The third element that the State must prove beyond a reasonable doubt is that defendant purposely or knowingly caused such substantial interruption or substantial impairment.A defendant acts purposely with respect to the nature ofhis/herconduct or a result thereof if it ishis/herconscious object to engage in conduct of that nature or to cause such a result.A defendant acts purposely with respect to attendant circumstances ifhe/sheis aware of the existence of such circumstances or believes or hopes that they exist.[5]In other words, for you to find that defendant acted purposely, you must be satisfied beyond a reasonable doubt that it was defendants purpose or conscious object to cause a substantial interruption or a substantial impairment of public[communication] [transportation] [supply of water/oil/gas/power] [other specified public service]provided by(name of entity)whenhe/sheengaged in the conduct alleged.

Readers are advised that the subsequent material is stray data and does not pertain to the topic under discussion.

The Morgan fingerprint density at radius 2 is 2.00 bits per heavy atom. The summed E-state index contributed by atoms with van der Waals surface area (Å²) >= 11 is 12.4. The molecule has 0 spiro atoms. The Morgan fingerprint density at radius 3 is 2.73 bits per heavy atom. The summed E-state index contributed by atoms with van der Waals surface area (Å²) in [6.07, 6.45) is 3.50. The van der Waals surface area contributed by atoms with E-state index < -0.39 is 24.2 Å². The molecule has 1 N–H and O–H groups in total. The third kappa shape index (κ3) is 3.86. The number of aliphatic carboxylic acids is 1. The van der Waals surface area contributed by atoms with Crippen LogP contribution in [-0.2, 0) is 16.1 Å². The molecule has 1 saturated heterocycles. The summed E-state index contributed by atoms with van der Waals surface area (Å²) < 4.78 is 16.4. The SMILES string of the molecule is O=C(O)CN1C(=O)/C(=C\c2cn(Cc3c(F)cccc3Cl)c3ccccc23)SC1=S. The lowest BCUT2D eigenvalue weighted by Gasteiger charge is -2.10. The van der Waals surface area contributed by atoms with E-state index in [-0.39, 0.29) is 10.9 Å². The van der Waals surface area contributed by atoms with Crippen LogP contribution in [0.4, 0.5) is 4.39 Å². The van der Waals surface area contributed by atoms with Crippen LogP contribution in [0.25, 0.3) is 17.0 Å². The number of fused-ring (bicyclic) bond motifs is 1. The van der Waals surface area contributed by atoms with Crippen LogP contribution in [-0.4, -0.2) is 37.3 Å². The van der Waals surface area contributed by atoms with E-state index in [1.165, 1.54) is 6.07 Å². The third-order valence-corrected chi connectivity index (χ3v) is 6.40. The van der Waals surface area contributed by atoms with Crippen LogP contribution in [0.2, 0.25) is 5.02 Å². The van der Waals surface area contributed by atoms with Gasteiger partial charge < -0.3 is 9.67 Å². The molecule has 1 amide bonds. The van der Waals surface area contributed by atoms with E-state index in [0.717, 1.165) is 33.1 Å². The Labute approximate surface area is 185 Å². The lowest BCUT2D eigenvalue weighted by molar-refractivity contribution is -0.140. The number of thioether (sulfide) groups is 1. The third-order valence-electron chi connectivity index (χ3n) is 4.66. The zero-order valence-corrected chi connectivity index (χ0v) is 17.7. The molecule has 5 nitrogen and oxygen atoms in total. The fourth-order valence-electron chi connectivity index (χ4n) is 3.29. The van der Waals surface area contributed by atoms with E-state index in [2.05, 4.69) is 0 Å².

A defendant acts knowingly with respect to the nature ofhis/herconduct or the attendant circumstances ifhe/sheis aware thathis/herconduct is of that nature, or that such circumstances exist, orhe/sheis aware of a high probability of their existence.A defendant acts knowingly with respect to a result ofhis/herconduct if defendant is aware that it is practically certain thathis/herconduct will cause such a result.[6]In other words, for you to find that defendant acted knowingly, you must be satisfied beyond a reasonable doubt that defendant knew whathe/shewas doing, and that defendant was aware that the nature ofhis/herconduct and the attendant circumstances were such as to make it practically certain thathis/herconduct would cause a substantial interference or a substantial impairment of public[communication] [transportation] [supply of water/oil/gas/power] [other specified public service]provided by(name of entity)whenhe/sheengaged in the conduct alleged.